New VR film journeys through Border region

‘Border Sounds’ is a journey of the border told through the voices of people who live there

An immersive new virtual reality film featuring the voices and experiences of people who live on or near the border in Ireland will be launched this week.

Created as part of the Making the Future project, the unique film is the output of a community engagement programme that invited people to share sights, sounds and stories of life in border areas.

The film will be launched by the Making the Future project as part of Good Relations Week 2021, and has been supported by the European Union’s PEACE IV Programme, managed by the Special EU Programmes Body (SEUPB).

The programme was delivered by the Public Record Office of Northern Ireland (PRONI) and Nerve Centre throughout the spring and summer of 2021, with participants developing skills in sound recording and creative writing, while also gaining an understanding of PRONI’s archives and how they are used to preserve and examine shared history. The group then received their own virtual reality kit in the post and learned how virtual reality can be used as a modern day storytelling tool.

Through the programme they were invited to select a meaningful location on or near the border in Ireland, to write a haiku poem about it and to record sounds associated with the place.

360° images of each of the locations were captured and pinpointed on an interactive map with the recorded stories and sounds providing a bespoke soundtrack to each location.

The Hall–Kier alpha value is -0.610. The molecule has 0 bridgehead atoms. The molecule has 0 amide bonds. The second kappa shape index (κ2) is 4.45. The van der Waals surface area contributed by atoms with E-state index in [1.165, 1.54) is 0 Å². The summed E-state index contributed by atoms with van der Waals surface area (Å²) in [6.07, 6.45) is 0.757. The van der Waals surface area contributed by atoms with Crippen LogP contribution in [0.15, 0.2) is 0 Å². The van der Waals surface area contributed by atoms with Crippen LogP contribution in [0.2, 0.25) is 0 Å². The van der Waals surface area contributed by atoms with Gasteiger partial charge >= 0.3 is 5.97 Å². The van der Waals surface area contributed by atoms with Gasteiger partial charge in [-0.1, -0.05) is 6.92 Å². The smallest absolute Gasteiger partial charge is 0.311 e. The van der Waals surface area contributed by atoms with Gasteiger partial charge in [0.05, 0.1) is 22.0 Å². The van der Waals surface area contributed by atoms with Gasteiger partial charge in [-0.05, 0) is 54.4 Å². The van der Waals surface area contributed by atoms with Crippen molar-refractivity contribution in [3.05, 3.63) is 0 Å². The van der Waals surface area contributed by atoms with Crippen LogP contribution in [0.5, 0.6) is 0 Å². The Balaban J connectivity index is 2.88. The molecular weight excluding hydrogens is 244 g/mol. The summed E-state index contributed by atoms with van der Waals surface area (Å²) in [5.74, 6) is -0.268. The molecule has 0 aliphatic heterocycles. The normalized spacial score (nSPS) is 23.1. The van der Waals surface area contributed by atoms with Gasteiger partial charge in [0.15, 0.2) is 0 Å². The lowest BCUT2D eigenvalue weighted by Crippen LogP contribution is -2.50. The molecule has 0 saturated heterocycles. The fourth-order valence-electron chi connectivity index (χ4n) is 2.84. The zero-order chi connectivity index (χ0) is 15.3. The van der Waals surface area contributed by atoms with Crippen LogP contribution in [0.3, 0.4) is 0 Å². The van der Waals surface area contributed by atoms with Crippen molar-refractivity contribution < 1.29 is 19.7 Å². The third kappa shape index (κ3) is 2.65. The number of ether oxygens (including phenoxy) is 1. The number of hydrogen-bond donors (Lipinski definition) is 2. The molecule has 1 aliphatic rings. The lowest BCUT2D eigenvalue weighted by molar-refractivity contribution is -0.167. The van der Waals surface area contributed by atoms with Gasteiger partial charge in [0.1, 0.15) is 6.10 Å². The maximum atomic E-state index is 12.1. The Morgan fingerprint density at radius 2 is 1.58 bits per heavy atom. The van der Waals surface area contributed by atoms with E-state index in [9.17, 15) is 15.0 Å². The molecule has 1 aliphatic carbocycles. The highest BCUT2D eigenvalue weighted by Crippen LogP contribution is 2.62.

The completed film is a snapshot of different lived experiences from people along the 310 mile border, and reflects locations and memories important to each contributor.

Laura Aguiar, Community Engagement Officer and Creative Producer, who led the project, explained: “The haikus and sounds created by our wonderful participants will give audiences a plural snapshot of everyday life on both sides of this invisible border."

Lynsey Gillespie, Curator at PRONI, added: “Capturing stories about life along the Irish border helps ensure that the heritage of our place is documented in full for researchers of the future and that PRONI represents as many people as possible.”

The programme was also delivered in partnership with the Rural Community Network to ensure people from remote border areas had a chance to take part.

The Border Sounds film and accompanying website featuring a traditional interactive map of each of the locations will be launched via Making the Future’s website ( on Saturday, September 25.